We generated data for simulated communities, which consisted of 30 species whose abundances at each of 10,000 sites were random numbers drawn from their yearly estimated NB distributions (see Fig 1 for flow chart of methods). Based on previous unpublished work, we chose 10,000 sites in order to create a sufficiently large pool of values to sample from as to avoid potential biases due to unrealistically low variation in catches. Data for simulated communities were generated for all survey years, creating a full time series that reflected the temporally variable mix of distributions within natural communities. This routine was replicated for 500 Monte Carlo simulation runs.
We replicated a yearly trawl survey to sample from simulated communities by randomly selecting 55 sites per region, out of the 10,000 available. This level of sampling effort was well within the range of yearly trawls attempted for regional NEFSC fall surveys. Our approach assumes that species’ catches are representative of their true abundance, which is explicitly assumed whenever catches are used to infer relative abundance. We calculated interspecific occupancy values, local mean abundance (LMA), and global mean abundance (GMA) from the simulated and sampled data, as defined in the introduction. AORs were evaluated for each year using ordinary least-squares regression of arcsine transformed O on the natural logarithm of A (Eq 5), where s is the slope and C is the intercept .(5)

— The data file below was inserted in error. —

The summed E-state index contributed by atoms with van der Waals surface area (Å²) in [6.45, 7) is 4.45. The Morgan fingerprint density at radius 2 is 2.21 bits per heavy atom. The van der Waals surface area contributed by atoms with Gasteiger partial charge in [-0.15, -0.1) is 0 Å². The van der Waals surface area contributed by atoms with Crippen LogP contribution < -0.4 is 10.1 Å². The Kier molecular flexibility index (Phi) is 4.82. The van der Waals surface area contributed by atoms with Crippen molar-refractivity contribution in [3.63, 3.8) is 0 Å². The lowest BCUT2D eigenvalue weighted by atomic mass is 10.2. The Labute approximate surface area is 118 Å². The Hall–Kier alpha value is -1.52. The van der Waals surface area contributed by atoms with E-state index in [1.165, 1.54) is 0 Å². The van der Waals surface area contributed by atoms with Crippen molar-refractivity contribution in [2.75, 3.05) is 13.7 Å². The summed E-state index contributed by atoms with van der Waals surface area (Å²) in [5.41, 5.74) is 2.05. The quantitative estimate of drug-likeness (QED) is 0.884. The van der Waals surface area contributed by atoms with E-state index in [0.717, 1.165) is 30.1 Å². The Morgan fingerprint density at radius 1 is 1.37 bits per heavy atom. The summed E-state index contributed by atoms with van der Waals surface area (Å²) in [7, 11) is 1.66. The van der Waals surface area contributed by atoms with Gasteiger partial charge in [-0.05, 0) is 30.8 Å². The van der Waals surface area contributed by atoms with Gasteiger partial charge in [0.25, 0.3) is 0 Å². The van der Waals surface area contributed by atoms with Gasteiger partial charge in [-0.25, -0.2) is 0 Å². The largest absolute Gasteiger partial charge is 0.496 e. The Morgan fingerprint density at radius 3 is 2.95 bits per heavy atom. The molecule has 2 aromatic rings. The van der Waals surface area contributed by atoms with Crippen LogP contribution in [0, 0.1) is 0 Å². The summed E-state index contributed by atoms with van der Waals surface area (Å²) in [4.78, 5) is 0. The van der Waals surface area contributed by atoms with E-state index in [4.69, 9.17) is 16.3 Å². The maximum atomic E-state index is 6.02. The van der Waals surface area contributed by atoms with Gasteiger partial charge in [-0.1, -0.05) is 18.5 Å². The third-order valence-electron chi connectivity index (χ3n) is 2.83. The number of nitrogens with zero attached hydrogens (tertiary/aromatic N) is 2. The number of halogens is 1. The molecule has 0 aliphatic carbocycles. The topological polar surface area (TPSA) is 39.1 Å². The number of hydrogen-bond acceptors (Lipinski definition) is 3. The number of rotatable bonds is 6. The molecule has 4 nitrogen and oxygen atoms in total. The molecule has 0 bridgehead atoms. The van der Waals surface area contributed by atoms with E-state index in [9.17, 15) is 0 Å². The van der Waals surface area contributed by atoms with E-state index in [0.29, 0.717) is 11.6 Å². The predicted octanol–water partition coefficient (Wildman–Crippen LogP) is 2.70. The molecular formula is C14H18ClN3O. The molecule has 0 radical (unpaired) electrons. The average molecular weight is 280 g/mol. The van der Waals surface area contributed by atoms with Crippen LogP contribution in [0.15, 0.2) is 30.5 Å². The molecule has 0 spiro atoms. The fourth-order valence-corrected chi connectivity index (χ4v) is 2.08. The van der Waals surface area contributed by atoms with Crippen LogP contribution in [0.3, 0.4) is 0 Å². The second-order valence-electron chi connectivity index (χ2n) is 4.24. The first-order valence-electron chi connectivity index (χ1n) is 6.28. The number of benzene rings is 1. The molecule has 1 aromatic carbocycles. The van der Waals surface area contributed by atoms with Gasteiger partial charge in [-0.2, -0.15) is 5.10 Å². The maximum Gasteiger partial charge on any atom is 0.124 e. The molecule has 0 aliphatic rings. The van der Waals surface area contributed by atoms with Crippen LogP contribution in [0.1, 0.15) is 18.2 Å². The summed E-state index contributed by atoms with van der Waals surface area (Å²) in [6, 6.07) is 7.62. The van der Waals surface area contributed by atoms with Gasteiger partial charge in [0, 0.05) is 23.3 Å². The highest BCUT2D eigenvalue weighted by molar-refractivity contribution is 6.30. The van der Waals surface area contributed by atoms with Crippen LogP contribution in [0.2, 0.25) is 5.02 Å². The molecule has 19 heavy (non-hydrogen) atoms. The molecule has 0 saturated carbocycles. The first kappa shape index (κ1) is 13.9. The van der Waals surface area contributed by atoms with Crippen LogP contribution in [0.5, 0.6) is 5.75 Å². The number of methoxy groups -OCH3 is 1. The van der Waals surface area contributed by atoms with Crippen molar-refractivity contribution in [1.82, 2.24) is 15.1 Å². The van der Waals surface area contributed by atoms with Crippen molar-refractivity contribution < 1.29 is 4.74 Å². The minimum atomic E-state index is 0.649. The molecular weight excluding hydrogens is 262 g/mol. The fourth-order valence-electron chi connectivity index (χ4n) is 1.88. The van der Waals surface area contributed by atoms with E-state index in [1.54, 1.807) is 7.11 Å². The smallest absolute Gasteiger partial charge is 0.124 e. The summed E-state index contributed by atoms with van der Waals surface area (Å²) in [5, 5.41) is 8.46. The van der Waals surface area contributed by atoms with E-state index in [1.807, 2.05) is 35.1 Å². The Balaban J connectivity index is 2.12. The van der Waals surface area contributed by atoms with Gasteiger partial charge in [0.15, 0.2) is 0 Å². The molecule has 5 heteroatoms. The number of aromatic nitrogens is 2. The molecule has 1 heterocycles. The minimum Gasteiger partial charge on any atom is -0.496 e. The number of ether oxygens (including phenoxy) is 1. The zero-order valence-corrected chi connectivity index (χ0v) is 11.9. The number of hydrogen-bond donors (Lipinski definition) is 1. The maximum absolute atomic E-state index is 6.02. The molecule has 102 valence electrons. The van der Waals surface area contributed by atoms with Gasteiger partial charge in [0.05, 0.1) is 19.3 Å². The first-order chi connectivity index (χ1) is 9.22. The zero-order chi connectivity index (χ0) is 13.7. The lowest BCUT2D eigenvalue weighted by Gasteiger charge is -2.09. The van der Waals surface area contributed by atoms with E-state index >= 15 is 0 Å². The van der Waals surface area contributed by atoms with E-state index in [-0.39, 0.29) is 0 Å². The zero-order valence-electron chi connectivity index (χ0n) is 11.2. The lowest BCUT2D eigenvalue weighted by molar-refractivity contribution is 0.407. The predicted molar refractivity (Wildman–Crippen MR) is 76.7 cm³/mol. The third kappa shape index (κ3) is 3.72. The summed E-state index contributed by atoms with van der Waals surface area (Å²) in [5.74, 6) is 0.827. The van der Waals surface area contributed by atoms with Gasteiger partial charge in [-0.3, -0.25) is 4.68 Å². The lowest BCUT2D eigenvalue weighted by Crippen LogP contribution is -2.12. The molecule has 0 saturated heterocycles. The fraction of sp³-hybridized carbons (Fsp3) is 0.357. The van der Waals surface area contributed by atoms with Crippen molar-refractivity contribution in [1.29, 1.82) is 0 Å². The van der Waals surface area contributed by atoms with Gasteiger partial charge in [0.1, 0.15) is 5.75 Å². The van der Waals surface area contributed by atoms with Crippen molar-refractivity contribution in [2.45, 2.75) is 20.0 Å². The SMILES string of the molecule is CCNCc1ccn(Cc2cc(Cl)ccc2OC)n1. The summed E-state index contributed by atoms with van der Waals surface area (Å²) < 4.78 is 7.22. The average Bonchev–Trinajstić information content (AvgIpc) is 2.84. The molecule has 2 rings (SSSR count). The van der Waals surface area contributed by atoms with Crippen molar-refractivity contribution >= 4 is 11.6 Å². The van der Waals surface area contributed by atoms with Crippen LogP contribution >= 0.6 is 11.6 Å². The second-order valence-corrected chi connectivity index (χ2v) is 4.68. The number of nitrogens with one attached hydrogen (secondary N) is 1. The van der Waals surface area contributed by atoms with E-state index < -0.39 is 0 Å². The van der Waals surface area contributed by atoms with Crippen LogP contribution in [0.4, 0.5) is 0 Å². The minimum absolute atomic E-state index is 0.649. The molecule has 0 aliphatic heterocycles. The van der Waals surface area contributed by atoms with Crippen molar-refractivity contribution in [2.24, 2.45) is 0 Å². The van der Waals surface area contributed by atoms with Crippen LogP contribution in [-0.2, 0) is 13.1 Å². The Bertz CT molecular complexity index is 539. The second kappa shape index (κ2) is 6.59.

Yearly variation in the AOR provided information on the manner by which communities collectively used available habitat and regression statistics (slopes, intercepts, and coefficients of determination, R2) were extracted to serve as indices of community state. Here, the linear model itself was not intended to infer a mechanism governing the relationship between abundance and occupancy; rather it was used to summarize the diversity of spatial behaviors exhibited by a community. Together, the AOR slope and intercept define the amount of habitat occupied by a community. The slope describes how occupied habitat is distributed among the organisms within a community. The presence of a significant slope (either negative or positive), suggests an inequality in the number of sites that species occupy. A positive slope means that low-abundance species are present in fewer sites than high-abundance species, a negative slope suggests the opposite to be true (low-abundance species occupy more sites), and a slope of zero means that all species occupy the same number of sites.